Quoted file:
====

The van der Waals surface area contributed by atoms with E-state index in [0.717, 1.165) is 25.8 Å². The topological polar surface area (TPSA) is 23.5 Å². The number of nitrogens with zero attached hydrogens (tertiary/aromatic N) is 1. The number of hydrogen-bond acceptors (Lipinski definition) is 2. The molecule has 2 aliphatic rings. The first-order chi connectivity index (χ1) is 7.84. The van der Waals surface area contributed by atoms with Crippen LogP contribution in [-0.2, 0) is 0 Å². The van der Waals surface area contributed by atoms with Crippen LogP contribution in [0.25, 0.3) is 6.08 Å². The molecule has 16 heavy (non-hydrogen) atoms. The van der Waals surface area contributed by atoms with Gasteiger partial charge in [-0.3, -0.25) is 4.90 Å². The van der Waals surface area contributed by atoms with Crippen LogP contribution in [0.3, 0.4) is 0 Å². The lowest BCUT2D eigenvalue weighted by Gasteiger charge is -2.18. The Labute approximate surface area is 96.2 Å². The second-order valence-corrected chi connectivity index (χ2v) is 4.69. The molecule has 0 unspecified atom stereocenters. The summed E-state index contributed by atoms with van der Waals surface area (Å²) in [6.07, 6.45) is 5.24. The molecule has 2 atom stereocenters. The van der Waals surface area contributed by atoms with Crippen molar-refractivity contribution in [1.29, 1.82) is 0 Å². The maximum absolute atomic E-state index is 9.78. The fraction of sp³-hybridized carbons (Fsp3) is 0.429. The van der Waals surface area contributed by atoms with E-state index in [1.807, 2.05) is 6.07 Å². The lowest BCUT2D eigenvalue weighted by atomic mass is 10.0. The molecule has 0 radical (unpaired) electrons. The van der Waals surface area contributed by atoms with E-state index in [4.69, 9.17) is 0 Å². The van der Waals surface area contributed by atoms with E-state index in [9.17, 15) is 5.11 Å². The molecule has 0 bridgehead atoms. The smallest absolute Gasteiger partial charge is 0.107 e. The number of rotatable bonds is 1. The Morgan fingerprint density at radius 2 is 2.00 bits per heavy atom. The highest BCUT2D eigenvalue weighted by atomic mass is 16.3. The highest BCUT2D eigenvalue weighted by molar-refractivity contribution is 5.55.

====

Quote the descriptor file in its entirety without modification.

The van der Waals surface area contributed by atoms with E-state index in [0.717, 1.165) is 25.8 Å². The topological polar surface area (TPSA) is 23.5 Å². The number of nitrogens with zero attached hydrogens (tertiary/aromatic N) is 1. The number of hydrogen-bond acceptors (Lipinski definition) is 2. The molecule has 2 aliphatic rings. The first-order chi connectivity index (χ1) is 7.84. The van der Waals surface area contributed by atoms with Crippen LogP contribution in [-0.2, 0) is 0 Å². The van der Waals surface area contributed by atoms with Crippen LogP contribution in [0.25, 0.3) is 6.08 Å². The molecule has 16 heavy (non-hydrogen) atoms. The van der Waals surface area contributed by atoms with Gasteiger partial charge in [-0.3, -0.25) is 4.90 Å². The van der Waals surface area contributed by atoms with Crippen LogP contribution in [0.3, 0.4) is 0 Å². The lowest BCUT2D eigenvalue weighted by Gasteiger charge is -2.18. The Labute approximate surface area is 96.2 Å². The second-order valence-corrected chi connectivity index (χ2v) is 4.69. The molecule has 0 unspecified atom stereocenters. The summed E-state index contributed by atoms with van der Waals surface area (Å²) in [6.07, 6.45) is 5.24. The molecule has 2 atom stereocenters. The van der Waals surface area contributed by atoms with Crippen molar-refractivity contribution in [1.29, 1.82) is 0 Å². The maximum absolute atomic E-state index is 9.78. The fraction of sp³-hybridized carbons (Fsp3) is 0.429. The van der Waals surface area contributed by atoms with E-state index in [1.807, 2.05) is 6.07 Å². The lowest BCUT2D eigenvalue weighted by atomic mass is 10.0. The molecule has 0 radical (unpaired) electrons. The van der Waals surface area contributed by atoms with E-state index in [4.69, 9.17) is 0 Å². The van der Waals surface area contributed by atoms with E-state index in [9.17, 15) is 5.11 Å². The molecule has 0 bridgehead atoms. The smallest absolute Gasteiger partial charge is 0.107 e. The number of rotatable bonds is 1. The Morgan fingerprint density at radius 2 is 2.00 bits per heavy atom. The highest BCUT2D eigenvalue weighted by atomic mass is 16.3. The highest BCUT2D eigenvalue weighted by molar-refractivity contribution is 5.55.